How The People v. O.J. Simpson Cast Its Jury

Your 24. Photo: FX

The People v. O.J. Simpson has largely focused on the prosecution and the defense, but with last night’s episode, the focus shifted to background players: the jury who endured a maddening, 266-day sequester. The episode, "A Jury in Jail," based off of the chapter “Stockholm Syndrome” from Jeffrey Toobin’s book The Run of His Life, takes the perspective of the jury, who were shut off from the rest of the world and locked in their rooms every night at 11 p.m., without any television and very little contact with the outside world. “That was an episode we wanted to do from the beginning because there’s so much crazy stuff,” said Nina Jacobson, one of the executive producers of the show. “Everybody in the world knows what’s happening in this trial except for them.”

Casting the jury was much like jury selection itself, because producers had to find actors who would be willing to do background work for much of the show but would also be able to act when the time came. So when the defense and prosecution selected jury members during episode four, the show conducted its own winnowing process. "We looked for people who can be on this shoot for the next four months and commit themselves as an extra to showing up every day," said Brad Simpson, a co-executive producer on the show. From that pool, they held more auditions to determine who would have speaking parts in last night's episode and again in episode ten. “There are people who are very good extras and can do reactions, but then give them lines, it’s awkward,” added Jacobson. “So we ended up auditioning our own already-employed extras to decide who to give dialogue to.”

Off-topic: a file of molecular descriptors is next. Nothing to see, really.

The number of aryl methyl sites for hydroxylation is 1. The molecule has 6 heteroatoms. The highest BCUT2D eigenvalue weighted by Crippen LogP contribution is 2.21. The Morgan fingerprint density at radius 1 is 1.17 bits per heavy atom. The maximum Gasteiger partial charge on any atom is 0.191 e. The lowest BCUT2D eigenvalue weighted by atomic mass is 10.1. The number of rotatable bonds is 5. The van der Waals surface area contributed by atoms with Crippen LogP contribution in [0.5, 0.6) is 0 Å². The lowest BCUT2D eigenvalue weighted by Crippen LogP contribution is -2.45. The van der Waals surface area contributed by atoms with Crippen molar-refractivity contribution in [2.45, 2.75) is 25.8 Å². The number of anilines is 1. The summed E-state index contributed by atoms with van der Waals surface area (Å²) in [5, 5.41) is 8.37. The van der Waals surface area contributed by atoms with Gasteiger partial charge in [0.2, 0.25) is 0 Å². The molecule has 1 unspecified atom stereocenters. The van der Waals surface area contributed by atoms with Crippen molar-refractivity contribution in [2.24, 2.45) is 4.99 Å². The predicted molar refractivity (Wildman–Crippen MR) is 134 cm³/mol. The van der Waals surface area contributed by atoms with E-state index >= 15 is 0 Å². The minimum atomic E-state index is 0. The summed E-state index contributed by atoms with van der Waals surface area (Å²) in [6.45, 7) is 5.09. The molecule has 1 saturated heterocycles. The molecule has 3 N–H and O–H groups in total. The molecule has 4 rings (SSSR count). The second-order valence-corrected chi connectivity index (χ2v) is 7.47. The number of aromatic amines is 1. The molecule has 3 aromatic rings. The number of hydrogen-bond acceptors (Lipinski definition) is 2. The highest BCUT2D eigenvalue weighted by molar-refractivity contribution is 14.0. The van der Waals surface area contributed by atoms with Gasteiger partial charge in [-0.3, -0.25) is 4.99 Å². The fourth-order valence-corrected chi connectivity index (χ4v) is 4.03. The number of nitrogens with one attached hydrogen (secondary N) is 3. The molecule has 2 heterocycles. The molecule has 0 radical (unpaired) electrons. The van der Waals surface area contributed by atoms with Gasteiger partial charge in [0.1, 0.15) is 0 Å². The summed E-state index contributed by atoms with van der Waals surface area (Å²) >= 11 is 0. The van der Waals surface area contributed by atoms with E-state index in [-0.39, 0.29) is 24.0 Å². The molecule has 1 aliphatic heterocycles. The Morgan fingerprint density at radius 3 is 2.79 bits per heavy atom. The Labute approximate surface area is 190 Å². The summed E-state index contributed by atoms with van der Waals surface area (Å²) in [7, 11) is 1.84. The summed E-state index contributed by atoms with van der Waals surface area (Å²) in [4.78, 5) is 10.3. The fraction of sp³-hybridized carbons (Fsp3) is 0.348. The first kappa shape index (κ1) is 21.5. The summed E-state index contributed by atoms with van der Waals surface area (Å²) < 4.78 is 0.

They eventually cast people like comedian Cocoa Brown as Jeanette Harris, the juror known as "Queen Bee," who gets dismissed because she had experienced domestic violence in her past, and actress Roslyn Gentle, the juror known as "the Demon" for her piercing gaze and constant knitting. Cassius Willis, as juror Michael Knox, had to be willing to wear a Speedo. They also inadvertently cast an actress who had worked with the actual O.J. Simpson: Susan Beaubian, who plays madam foreman Armanda Cooley, starred as Mrs. Nordberg, wife of O.J. Simpson's Nordberg in the 1988 Naked Gun movie.

That coincidence notwithstanding, unlike the actors who would fill in for the prosecution and defense teams, the show was careful not to cast anyone famous for the jury. "Every time you cut away to a famous person in the jury box, I think it would have taken you out of it, because the point of it is our team is famous, the jurors are not," said Simpson. But also, it would have meant long days with no dialogue. "They would have gone starkraving mad," said Jacobson.